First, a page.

Watch Joey's "Land of the Free" video below:

March 21, 2017, 7:34 p.m. Eastern: This story has been updated.

How much do you trust the information in this article?

Aaron Morrison

Aaron is a Senior Staff Writer for The Movement at Mic. He covers the intersection of race, justice, politics, diversity and civil rights. He has previously written for IB TImes, Miami Herald, The Bergen Record of New Jersey and the Associated Press. Send tips to aaron@mic.com.

MORE FROM

Man with Nazi tattoos at Cleveland Indians game sparks outrage. The Indians’ mascot is still racist.

Swastikas are bad. So is Chief Wahoo.

Baton Rouge police chief resigns after a year of political turmoil over Alton Sterling shooting

Baton Rouge's mayor had campaigned on a promise to replace the city's police chief, in the wake of Alton Sterling's shooting death.

‘Whose Streets?’ film highlights Ferguson activists’ battle with the trauma of protests

Brittany Ferrell, an organizer of the Ferguson Uprising, says a new documentary about Black Lives Matter protests shows why activists should be more intentional about checking in on each other.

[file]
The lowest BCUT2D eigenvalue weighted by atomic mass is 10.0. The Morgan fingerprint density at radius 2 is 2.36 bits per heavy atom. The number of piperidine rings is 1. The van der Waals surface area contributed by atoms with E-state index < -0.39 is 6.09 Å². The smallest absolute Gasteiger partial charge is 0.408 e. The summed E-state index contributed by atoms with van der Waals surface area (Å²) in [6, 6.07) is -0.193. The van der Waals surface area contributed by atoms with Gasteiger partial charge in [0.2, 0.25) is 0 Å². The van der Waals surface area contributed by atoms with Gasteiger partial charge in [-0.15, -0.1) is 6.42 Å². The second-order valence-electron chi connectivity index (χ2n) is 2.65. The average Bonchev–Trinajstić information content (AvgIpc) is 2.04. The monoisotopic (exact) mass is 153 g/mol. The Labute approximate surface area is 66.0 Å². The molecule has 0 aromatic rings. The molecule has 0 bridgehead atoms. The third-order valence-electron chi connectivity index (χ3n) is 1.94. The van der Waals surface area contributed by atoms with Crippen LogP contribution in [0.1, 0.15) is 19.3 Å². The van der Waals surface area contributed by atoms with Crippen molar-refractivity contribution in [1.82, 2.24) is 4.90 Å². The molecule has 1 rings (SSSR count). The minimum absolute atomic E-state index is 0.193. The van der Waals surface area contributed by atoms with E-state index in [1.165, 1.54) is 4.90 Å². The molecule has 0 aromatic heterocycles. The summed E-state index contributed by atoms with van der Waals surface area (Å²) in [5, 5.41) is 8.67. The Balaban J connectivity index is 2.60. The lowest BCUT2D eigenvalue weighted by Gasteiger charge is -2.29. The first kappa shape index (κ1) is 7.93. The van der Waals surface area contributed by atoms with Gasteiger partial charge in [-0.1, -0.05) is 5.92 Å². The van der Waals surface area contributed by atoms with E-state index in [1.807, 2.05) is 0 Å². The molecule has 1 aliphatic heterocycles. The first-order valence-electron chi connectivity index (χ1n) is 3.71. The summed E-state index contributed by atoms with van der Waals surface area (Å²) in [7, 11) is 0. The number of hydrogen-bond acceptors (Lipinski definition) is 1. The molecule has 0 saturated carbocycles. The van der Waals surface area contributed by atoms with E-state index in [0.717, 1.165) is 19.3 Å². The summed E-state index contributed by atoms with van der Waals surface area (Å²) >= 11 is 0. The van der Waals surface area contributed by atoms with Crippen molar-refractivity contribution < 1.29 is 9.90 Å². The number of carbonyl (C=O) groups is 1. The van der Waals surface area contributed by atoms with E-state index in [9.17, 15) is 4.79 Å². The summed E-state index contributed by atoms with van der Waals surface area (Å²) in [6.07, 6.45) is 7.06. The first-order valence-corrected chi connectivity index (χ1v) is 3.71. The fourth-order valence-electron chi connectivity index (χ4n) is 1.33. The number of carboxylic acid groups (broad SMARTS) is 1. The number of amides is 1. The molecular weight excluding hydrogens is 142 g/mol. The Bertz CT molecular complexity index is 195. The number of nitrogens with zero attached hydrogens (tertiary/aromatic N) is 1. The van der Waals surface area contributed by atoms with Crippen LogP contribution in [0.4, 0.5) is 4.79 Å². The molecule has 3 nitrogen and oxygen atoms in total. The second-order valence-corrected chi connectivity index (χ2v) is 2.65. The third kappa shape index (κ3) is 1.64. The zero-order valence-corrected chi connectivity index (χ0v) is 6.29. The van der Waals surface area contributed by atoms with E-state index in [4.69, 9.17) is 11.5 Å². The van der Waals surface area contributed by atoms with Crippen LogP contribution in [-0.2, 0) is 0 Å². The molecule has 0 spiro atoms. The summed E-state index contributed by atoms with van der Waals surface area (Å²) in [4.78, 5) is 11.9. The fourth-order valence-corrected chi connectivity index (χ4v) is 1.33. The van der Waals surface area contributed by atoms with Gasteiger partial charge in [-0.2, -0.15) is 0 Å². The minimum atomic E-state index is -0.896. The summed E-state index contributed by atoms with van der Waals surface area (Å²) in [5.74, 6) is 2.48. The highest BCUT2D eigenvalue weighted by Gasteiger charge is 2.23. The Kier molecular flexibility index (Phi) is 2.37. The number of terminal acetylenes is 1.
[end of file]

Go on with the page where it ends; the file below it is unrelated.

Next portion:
Minneapolis police chief resigns after fatal shooting of Australian woman

Minneapolis Police Chief Janeé Harteau announced in a Facebook post that she is stepping aside.

Mentally ill prisoners in Louisiana forced to bark like dogs for food, lawsuit claims

Investigators came. Everyone was told not to speak to them.

Philando Castile’s mother supports Justine Damond’s family at march in Minneapolis

"We're just here to support the family," she said. "That's all."

Man with Nazi tattoos at Cleveland Indians game sparks outrage. The Indians’ mascot is still racist.

Swastikas are bad. So is Chief Wahoo.

Baton Rouge police chief resigns after a year of political turmoil over Alton Sterling shooting

Baton Rouge's mayor had campaigned on a promise to replace the city's police chief, in the wake of Alton Sterling's shooting death.

‘Whose Streets?’ film highlights Ferguson activists’ battle with the trauma of protests

Brittany Ferrell, an organizer of the Ferguson Uprising, says a new documentary about Black Lives Matter protests shows why activists should be more intentional about checking in on each other.

Minneapolis police chief resigns after fatal shooting of Australian woman

Minneapolis Police Chief Janeé Harteau announced in a Facebook post that she is stepping aside.

Mentally ill prisoners in Louisiana forced to bark like dogs for food, lawsuit claims

Investigators came. Everyone was told not to speak to them.

Philando Castile’s mother supports Justine Damond’s family at march in Minneapolis

"We're just here to support the family," she said. "That's all."